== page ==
There is an adventurer's appeal when two free thinkers just pick up mid-stream and let the river carry them. Without label or structure constraint, life-preservers and the chronic happenstance which bars so many back from reaching beyond themselves, music emerges shaded by emotional time, humor, awareness, and mutual respect for each other's untapped potential.
So we have Conjure, a meeting of the minds of eighty-four year old vibraphonist/pianist Karl Berger (from the free school of Ornette Coleman, Don Cherry, John McLaughlin) and sixty-ish violinist/composer Jason Kao Hwang excavating and illuminating the shadows, corners, and recesses of the muse. Sparse yet harmonically rich with particle melodies which shimmer in and out of mid-air existence, the duo form restless, hypnotic, and meditative moments which coalesce into a totally immersive whole. On "Prophecy" Hwang's elongated lines massage Berger's increasingly sharp, jutting passages. Berger leads "Silhouettes," his sense of miniature begging Hwang to tell the longer tale. To which Hwang grandly obliges.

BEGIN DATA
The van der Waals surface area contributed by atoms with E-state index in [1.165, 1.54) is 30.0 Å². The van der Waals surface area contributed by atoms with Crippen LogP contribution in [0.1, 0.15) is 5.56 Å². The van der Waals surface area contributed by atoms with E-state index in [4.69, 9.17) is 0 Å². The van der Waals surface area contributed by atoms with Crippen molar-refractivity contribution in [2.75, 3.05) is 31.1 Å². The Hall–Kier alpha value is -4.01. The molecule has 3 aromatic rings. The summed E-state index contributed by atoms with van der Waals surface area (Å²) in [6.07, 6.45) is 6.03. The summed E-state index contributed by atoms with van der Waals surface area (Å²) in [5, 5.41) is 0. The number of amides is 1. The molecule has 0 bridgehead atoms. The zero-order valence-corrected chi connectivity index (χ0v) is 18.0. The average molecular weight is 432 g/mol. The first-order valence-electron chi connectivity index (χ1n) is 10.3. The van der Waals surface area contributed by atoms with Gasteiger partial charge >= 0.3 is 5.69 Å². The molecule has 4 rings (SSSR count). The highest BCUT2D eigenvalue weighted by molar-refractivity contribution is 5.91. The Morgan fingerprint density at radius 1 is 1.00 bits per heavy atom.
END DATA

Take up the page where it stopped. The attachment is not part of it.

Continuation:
Other vapor-like free radicals include "Beyond Reach," "Vanishing Roots," (Hwang's viola pizzicato falling like warm rain) and Conjure's longest track, the slow, modulated curve of "Water Finds Water." It's all about head-space, air-space, and the space between two like-minders in mid-stream, the stream opening to the river and the river to the ocean without restraint, the new morning sky meeting the music, hovering.
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